The Massachusetts Legislature is contemplating new legislation, The Protection from Sexual Predators Act of 2011, House Bill No. 469 (amended as House Bill 4326). The Bill is designed to elongate the statute of limitations significantly, to allow sex abuse victims until age 43 to bring civil claims against their abusers. The current statute is 3 years from the time of the offense, or the age of 21 for those abused as minors (three years from the age of 18).
Research has shown that many victims do not disclose that they were abused until more than 30 years after the abuse, thereby prohibiting victims from seeking civil justice since their claims are time-barred.
In addition, the proposed bill would open a window in which victims whose claims were previously barred by the statute of limitations would have a short period of time (likely one year) to bring those claims forward in Court. Other states, including California, have opened similar windows in recent years.
To discourage frivolous claims, the proposed bill would require that the victim provide written documentation from a mental health provider (such as psychologists, marriage and family therapists, mental health counselors, or clinical social workers), setting forth in reasonable detail the facts and opinions relied upon to conclude that there is a reasonable basis to believe that the plaintiff was subject to one or more acts of sexual abuse that would cause emotional or psychological injury or condition. In addition, if the Court finds that a false accusation was made with no basis in fact and with malicious intent, attorneys fees can be awarded to the defense. Simply winning a case does not mean attorneys fees would be granted.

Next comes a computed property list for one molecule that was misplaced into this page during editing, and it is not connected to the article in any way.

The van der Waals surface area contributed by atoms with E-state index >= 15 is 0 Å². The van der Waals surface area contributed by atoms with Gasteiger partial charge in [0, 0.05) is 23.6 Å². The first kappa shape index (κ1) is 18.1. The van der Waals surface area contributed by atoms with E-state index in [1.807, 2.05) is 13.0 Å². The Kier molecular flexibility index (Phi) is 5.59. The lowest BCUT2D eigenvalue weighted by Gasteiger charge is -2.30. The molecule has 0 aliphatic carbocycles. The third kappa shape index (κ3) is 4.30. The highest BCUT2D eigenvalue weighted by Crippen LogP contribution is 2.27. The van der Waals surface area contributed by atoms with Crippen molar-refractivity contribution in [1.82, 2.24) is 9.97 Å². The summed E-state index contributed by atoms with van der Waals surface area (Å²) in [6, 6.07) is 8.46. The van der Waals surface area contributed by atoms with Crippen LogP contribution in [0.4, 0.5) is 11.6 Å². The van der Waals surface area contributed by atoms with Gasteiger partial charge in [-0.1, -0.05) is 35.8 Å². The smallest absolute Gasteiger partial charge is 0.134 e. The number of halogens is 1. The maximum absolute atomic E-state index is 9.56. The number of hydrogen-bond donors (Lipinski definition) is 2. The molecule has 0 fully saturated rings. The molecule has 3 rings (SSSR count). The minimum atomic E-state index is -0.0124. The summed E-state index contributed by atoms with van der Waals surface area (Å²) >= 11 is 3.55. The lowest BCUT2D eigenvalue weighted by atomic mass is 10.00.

The charitable cap of $20,000 would remain intact. Hopefully that antiquated cap on damages will be the subject of future legislation. Massachusetts is only one of three states that still has such a cap.
On the whole, the proposed bill would go a long way to helping sex abuse victims pursue justice against their abusers, with the recognition that oftentimes three years is not sufficient time for victims to process what has occurred and be ready to face their accusers in litigation. For assistance with any potential claims, please contact the law firm of Fogelman & Fogelman and visit my blog.